The investments, focussed in India, Kenya, Tanzania and Uganda, are aimed at advancing gender equality, spreading digital financial inclusion, increasing job opportunities, and supporting the agricultural sector
The Bill & Melinda Gates Foundation on Monday committed USD 170 million to advance women’s economic empowerment primarily focused in India, Kenya, Tanzania, and Uganda, covering areas such as family planning and nutrition, as well as financial inclusion.
The Gates foundation is targeting its investments on four key priorities: financial inclusion, support, opportunities and assets.
Although more people overall have access to financial services than ever before, women are still being left behind, especially in poor economies, leaving a global digital financial gender gap, the foundation said in a statement.
“One of the most profound ways a woman can make life better for herself and her family is to take control of her economic future,” said Melinda Gates, co-chair of the Bill & Melinda Gates Foundation. “When women have money in their hands and the authority to choose how to spend it, they grow in confidence and power. They change the unwritten rules that say women are lesser than men.”
These investments will focus primarily on closing that gap, and ensuring women have access to and can use digital financial services, including mobile bank accounts. Many governments send welfare or safety net payments to low-income families, but this money is usually controlled by men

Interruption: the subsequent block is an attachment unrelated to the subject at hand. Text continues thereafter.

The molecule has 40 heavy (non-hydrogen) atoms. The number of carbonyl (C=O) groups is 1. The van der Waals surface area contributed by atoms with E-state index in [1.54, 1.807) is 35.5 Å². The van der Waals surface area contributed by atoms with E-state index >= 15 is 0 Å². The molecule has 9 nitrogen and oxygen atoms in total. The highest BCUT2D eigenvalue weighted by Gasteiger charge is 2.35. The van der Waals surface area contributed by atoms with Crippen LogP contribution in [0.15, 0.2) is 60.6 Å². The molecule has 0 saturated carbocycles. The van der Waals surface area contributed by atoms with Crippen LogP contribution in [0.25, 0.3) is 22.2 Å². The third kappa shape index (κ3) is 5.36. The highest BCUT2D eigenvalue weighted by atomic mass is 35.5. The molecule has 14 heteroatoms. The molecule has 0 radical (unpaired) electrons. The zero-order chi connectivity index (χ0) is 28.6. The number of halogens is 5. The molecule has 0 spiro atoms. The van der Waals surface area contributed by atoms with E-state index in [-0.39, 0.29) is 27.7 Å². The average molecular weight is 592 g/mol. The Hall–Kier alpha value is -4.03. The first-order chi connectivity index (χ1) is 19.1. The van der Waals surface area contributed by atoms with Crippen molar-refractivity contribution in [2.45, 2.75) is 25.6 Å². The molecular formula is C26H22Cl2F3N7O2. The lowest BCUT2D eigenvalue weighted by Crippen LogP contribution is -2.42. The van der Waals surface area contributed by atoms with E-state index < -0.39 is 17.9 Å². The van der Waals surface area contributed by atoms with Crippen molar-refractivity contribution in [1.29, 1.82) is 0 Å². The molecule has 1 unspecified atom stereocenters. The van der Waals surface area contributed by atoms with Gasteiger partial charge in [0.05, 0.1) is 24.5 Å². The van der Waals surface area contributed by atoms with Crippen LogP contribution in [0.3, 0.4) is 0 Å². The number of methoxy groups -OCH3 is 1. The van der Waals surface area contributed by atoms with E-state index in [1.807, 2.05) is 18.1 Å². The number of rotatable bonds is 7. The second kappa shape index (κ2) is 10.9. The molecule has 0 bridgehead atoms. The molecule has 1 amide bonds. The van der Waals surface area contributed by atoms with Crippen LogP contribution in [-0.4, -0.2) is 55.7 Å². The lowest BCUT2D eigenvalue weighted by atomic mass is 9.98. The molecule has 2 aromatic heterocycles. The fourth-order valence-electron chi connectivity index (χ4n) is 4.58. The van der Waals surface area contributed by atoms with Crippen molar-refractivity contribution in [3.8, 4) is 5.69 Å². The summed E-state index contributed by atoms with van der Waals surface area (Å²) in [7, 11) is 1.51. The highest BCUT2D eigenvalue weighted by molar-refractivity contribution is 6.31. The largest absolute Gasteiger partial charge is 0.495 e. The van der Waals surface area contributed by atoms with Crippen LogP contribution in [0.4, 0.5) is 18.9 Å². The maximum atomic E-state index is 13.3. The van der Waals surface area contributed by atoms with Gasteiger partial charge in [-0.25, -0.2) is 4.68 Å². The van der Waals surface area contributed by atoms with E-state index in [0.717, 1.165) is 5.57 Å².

“We will work on systems in eight countries that will deposit these funds directly into bank accounts that are used and controlled by women,” the statement said.
These investments will expand a new generation of “self-help groups” in India and Africa and that will empower women and adolescent girls with the skills and opportunities to imagine a different future and take bold steps that will transform their lives.
This “self-help group 2.0” model will improve training modules for self-help group leaders as they equip women with a range of skills, from financial literacy to how to use new digital tools and voice their opinions in the company of men. In particular, we aim to reach the poorest, most marginalized women, it said.
“In looking at where women’s economic opportunities fall short, we are focusing on increasing the profitability of women’s farming and ensuring women have the same ability as men to access and connect to agricultural markets,” it said.
The foundation will invest in research to develop a deeper understanding of how land ownership affects women’s access to resources and what this means for her – and her family’s – ability to earn, save, and participate in her local economy.
The investments will build on the foundation’s previous financial commitments to advance progress on gender equality, including USD 80 million for gender data, advocacy and accountability, of which USD 20 million was dedicated to supporting women’s movements.“The old saying ‘a rising tide lifts all boats’ doesn’t always hold true for women and girls. Economies aren’t automatically inclusive and women and girls don’t necessarily benefit as they grow. We need deliberate tactics to ensure women aren’t left fighting the current,” said Sarah Hendriks, Director, Gender Equality at the Bill & Melinda Gates Foundation.